As part of that they continued to develop works, even ones they had been performing for a few years.

''Nothing is ever finished.''

Doing that it kept the performers engaged and continually aspiring to be better.

Gordon continues to perform in the shows, and says she is becoming increasingly flexible and able to use her muscles in ways that had taken the ''hard yards'' to develop.

''I'm definitely getting better and stronger.''

Unfortunately, a shoulder injury has forced Edward to hang up his sparkly tights.

''I'm in my mid-40s - there comes a time when sparkly tights no longer suit you,'' he jokes.

They have learnt that part of the process requires letting go of fear of failure.

''Otherwise, you'll never get anything done. You treat it like a practice. Put it out there and if it doesn't really work, it will inform your next work.''

''Human'', the show they are bringing to Invercargill, is an example of such a show.

They had always avoided doing cabaret as it did not fit with their aspirations as a circus theatre group.

''We were all about making art, telling the story.''

But they mellowed a bit and when approached to do a piece in Palmerston North they decided adding a ''sparkly cabaret style'' show to their repertoire could be a good thing.

''It was quite fun. We decided to do a rock and roll cabaret, got Shane Cortese in, a rock guitar and blinging costumes.''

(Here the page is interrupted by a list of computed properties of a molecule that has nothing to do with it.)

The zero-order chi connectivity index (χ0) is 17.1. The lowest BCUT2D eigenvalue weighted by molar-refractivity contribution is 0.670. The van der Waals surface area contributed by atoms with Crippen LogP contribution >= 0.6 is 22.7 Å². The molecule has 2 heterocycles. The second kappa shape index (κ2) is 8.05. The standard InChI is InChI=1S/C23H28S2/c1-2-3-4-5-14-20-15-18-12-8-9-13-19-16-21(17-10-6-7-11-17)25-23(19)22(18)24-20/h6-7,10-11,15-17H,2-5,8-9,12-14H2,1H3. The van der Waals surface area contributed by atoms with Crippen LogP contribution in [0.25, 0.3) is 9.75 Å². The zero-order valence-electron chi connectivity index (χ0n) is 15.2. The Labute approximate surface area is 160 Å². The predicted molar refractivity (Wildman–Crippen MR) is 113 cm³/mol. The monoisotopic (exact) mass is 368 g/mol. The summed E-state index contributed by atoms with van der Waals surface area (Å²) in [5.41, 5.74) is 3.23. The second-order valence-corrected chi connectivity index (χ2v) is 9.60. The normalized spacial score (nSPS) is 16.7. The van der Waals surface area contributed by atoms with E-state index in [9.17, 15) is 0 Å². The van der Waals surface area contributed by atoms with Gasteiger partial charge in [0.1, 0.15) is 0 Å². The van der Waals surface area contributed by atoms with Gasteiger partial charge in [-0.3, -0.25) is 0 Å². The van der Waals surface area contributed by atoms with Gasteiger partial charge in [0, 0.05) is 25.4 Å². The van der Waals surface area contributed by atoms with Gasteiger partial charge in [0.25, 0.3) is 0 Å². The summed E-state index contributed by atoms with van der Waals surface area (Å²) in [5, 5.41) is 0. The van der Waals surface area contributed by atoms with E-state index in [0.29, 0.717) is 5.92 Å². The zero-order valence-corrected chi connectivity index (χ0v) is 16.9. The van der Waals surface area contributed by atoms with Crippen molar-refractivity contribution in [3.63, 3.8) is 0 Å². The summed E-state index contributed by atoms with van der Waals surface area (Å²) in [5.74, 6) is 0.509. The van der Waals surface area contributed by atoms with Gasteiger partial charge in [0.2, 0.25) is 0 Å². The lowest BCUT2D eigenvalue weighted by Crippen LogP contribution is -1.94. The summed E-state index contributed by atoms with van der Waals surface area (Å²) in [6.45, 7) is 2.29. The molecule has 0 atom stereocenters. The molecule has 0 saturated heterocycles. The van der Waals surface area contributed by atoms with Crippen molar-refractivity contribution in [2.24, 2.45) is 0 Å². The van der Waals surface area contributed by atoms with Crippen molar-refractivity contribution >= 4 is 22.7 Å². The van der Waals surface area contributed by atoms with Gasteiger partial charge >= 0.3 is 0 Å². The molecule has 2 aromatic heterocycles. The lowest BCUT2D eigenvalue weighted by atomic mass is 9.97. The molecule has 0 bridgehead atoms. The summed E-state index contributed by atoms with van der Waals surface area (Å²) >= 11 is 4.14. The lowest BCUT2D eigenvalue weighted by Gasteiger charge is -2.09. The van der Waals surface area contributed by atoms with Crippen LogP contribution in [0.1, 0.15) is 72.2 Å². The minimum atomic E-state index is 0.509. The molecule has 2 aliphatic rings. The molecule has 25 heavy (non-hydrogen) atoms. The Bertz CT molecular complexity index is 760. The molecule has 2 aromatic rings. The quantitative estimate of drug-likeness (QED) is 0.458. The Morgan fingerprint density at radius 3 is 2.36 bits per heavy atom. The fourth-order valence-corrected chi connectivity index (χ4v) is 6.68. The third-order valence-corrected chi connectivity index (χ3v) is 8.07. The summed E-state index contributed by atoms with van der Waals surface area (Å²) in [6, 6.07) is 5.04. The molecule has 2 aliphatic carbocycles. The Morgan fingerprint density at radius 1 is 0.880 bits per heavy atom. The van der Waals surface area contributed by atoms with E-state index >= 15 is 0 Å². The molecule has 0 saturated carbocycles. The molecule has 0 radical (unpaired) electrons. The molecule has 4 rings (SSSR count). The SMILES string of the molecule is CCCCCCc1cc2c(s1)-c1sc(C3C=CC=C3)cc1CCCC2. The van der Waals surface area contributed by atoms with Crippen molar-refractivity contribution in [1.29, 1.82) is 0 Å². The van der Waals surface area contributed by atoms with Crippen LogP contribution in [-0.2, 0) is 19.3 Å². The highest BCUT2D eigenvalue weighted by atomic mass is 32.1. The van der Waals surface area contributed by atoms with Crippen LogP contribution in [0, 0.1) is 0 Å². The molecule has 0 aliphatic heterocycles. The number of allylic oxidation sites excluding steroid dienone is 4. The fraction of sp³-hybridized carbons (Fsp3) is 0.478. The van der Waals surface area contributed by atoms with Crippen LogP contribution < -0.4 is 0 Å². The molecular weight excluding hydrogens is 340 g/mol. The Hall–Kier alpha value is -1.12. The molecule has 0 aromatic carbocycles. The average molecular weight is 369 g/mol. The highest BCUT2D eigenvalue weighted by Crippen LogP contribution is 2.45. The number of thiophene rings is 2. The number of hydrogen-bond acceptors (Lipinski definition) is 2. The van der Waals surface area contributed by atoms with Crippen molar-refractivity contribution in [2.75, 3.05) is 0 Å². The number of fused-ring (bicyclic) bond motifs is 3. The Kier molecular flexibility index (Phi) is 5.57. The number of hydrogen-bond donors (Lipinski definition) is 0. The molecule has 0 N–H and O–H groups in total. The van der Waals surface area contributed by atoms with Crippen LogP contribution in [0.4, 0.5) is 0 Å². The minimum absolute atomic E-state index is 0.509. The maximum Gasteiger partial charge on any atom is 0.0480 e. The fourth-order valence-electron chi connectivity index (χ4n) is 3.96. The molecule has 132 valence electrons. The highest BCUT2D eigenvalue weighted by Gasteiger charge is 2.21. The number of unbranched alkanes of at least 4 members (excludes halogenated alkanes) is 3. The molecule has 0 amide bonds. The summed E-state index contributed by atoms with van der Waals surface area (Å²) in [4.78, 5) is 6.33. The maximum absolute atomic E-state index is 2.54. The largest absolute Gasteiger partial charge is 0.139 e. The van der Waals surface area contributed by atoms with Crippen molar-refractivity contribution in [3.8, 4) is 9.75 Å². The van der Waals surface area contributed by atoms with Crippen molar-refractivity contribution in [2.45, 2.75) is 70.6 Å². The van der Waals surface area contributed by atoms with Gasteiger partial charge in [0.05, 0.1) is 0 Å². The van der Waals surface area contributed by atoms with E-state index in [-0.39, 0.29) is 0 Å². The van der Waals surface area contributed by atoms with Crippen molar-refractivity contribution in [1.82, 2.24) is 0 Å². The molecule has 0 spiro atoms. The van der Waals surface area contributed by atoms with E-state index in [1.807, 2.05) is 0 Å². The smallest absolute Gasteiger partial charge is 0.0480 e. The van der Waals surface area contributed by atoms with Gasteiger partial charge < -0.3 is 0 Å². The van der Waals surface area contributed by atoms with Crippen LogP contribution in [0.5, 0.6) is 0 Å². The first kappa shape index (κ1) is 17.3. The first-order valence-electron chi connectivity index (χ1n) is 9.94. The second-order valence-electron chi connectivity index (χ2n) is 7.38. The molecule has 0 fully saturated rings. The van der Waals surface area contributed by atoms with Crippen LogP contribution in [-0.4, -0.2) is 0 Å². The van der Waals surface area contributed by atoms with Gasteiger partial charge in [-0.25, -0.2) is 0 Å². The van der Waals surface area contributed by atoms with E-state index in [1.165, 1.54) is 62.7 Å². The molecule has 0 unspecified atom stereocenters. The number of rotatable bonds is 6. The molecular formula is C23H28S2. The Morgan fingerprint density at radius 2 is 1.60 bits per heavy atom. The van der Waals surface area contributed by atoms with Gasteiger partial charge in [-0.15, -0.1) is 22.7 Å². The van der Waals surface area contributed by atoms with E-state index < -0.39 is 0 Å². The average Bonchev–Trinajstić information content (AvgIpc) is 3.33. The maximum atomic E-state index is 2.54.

The Palmerston North audiences obviously thought so, the 2500-person venue selling out.

They realised the piece would be a good introduction to contemporary circus for places which had not been exposed to the genre before.

''It's positioned to fulfil that and give everyone a super good time.''

All the shows require their performers to be super fit and, as Edward likes to say, be like the All Blacks - prepare thoroughly and it will all right on the night.

''It takes years of preparation to get that good. There is no way around that.''

It could take four to five years for someone, even one with a gymnastic background, to become a proficient circus performer.

''Circus is unique as you need flexibility as well as strength - you have to be strong in all directions.''

That meant looking after their bodies and treating them carefully to ensure they didn't get injured.

But at the end of the day the rewards for the couple are in the audience reaction to their work.

It was all about getting the audience ''on board with you and know you are communicating with them, whatever the idea is, and knowing it is coming across and getting that emotional response'', he says.

For Gordon, one of those responses has stayed with her from a show in 2011 when a couple came up to her and said they were so inspired by the show they were going to try to have a child again.

Edward's favourite moment was in Montreal, the home of circus, where after performing a show they got a standing ovation and a reviewer described it as ''the next form of circus to take over the world''.

''That was a huge amount of validation for what we do,'' he says.

The company has struggled for similar validation in New Zealand because of the singularity of its work, he says.

After their trip south to perform they will return to Auckland to work on their second collaboration with the Auckland Philharmonic Orchestra - a follow-up to a 2011 show which sold out.

To perform with a large live orchestra behind them is ''so much fun'', they say.

To see
‘‘Human’’, by Dust Palace, Southland Arts Festival, May 3, 6.45pm.